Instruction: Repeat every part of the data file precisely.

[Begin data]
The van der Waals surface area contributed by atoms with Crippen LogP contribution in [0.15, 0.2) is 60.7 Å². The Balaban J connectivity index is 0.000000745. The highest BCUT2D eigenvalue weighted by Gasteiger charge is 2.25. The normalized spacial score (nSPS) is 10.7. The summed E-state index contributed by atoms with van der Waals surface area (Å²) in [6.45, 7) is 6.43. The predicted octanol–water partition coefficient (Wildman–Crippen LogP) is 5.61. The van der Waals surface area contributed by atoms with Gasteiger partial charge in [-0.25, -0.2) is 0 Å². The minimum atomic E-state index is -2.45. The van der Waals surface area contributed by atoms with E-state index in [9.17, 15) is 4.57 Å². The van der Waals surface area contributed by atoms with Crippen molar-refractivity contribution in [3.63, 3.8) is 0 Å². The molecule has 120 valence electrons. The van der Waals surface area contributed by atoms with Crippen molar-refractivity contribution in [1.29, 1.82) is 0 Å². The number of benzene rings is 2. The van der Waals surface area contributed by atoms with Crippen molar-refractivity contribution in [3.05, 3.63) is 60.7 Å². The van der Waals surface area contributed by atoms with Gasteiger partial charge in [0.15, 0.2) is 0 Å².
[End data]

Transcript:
The van der Waals surface area contributed by atoms with Crippen LogP contribution in [0.15, 0.2) is 60.7 Å². The Balaban J connectivity index is 0.000000745. The highest BCUT2D eigenvalue weighted by Gasteiger charge is 2.25. The normalized spacial score (nSPS) is 10.7. The summed E-state index contributed by atoms with van der Waals surface area (Å²) in [6.45, 7) is 6.43. The predicted octanol–water partition coefficient (Wildman–Crippen LogP) is 5.61. The van der Waals surface area contributed by atoms with Gasteiger partial charge in [-0.25, -0.2) is 0 Å². The minimum atomic E-state index is -2.45. The van der Waals surface area contributed by atoms with E-state index in [9.17, 15) is 4.57 Å². The van der Waals surface area contributed by atoms with Crippen molar-refractivity contribution in [3.63, 3.8) is 0 Å². The molecule has 120 valence electrons. The van der Waals surface area contributed by atoms with Crippen molar-refractivity contribution in [1.29, 1.82) is 0 Å². The number of benzene rings is 2. The van der Waals surface area contributed by atoms with Crippen molar-refractivity contribution in [3.05, 3.63) is 60.7 Å². The van der Waals surface area contributed by atoms with Gasteiger partial charge in [0.15, 0.2) is 0 Å².